Whether you're a resident, medical student, or are starting your career as a physician, you'll need to have a National Provide Identifier number. This number will be used any time you transmit certain pieces of information required by HIPAA regulations. Here's what you need to know about NPIs, what they're used for, and how to get one.
What is an National Provider Identifier?
Whether you plan to work in a private practice, in a hospital, or as a locum tenens physician, all healthcare providers who are HIPAA-covered entities — and those who bill Medicare for their services — must have a National Provider Identifier (NPI).
This 10-digit number is a unique, government-issued, standard identification number for individual healthcare providers that does not expire or change. Provider organizations like clinics, hospitals, pharmacies, schools, and group practices can also have NPI numbers.
Why do I need a National Provider Identifier?
You will need an NPI number prior to submitting claims or conducting other transactions as specified by HIPAA, including the situations listed below:
- Claims and encounter information
- Claims status
- Coordination of benefits and premium payment
- Eligibility, enrollment, and disenrollment
- Payment and remittance advice
- Referrals and authorizations
For more information, refer to the Transactions Overview page.
Do I need an NPI as a resident, intern, or medical student?
As healthcare providers, residents, interns, and medical students, you are all eligible to apply for an NPI. If you transmit any kind of health data for a HIPAA-standard transaction, you are required to have one. For example, if you are prescribing medications for patients that are filled by pharmacies, ordering tests for patients for other healthcare providers, or referring patients to other providers, you need to have an NPI number.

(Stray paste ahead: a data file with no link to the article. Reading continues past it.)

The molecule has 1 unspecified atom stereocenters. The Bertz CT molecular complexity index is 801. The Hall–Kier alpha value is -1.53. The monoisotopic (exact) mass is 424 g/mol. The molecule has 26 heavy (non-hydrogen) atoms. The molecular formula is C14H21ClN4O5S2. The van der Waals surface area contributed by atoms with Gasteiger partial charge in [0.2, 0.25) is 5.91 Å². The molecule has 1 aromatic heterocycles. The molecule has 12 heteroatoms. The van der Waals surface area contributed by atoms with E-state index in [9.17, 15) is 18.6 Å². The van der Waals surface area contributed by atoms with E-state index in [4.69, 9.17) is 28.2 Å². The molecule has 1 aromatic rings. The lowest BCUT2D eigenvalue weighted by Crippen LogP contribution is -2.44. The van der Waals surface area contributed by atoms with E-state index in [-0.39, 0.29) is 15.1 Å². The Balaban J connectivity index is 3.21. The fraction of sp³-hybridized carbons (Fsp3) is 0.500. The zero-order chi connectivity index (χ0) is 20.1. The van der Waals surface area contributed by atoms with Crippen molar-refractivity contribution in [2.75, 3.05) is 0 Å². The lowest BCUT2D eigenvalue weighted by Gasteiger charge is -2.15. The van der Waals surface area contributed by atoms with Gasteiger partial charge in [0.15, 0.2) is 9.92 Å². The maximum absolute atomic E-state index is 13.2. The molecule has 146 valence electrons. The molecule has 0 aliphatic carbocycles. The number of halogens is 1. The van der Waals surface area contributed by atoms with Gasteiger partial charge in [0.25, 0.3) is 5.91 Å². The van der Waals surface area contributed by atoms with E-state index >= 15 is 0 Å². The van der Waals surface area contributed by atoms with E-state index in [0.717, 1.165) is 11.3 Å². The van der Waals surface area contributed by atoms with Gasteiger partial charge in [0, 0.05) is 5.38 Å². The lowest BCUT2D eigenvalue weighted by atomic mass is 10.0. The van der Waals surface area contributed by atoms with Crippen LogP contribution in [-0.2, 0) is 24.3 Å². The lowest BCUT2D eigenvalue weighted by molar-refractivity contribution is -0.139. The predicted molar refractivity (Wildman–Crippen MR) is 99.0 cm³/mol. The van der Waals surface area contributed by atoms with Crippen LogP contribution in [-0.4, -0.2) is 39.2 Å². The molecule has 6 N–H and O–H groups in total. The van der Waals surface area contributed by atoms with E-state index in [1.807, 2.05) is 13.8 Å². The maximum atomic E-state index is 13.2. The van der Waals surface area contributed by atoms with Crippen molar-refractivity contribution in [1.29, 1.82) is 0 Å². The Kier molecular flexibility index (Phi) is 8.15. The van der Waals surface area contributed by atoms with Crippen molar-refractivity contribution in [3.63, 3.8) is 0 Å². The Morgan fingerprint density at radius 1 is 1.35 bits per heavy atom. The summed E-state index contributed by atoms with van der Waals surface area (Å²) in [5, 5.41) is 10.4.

What information do I need to apply for an NPI?
Before you submit your application, ensure you have the following pieces of information:
- Reason you're submitting the application
- Identifying information, including name, SSN and/or ITIN
- Name of your organization, including EIN
- Mailing and practice location addresses
- Other provider identification numbers you have, if applicable
- 10-digit provider taxonomy code.
How do I apply for a National Provider Identifier?
Applying for your NPI number is free. You can apply online, by mail, or through a designated CMS contractor. The online application is recommended because it is generally quicker and easier to track the status.
1. Online: Apply through National Plan and Provider Enumeration System (NPPES).
2. By Mail: Complete, sign, and mail a paper NPI Application/Update Form to
7125 Ambassador Road Ste 100
Mill, MD 21244
3. Designated CMS contractor: Give permission to an Electronic File Interchange Organization (EFIO) to send application data through bulk enumeration process.
The NPPES website also contains frequently asked questions and other helpful information.
How will I receive my NPI number?
After your application has been accepted, you will receive your NPI via email from Customerservice@NPIEnumerator.com. Be sure to check your spam folder regularly — or add this email address to your trusted sender list — so you don’t miss it.
How long does it take to get an NPI?
The amount of time it takes to obtain an NPI is dependent upon the volume of applications being processed at a given time, whether the application was submitted electronically or on paper, and whether the application was complete. A provider who submits a properly completed electronic application could have an NPI in 10 days. The paper application process takes approximately 20 business days.
Where can I get more information about an NPI?
To obtain your National Provider Identifier, go to http://nppes.cms.hhs.gov/ or call customer service at 800.465.3203. Questions about the status of an NPI application may be emailed to customerservice@NPIEnumerator.com.
Are you looking for your first physician job? Check out CompHealth's available jobs for permanent or temporary physician jobs.
Last updated 6/29/2023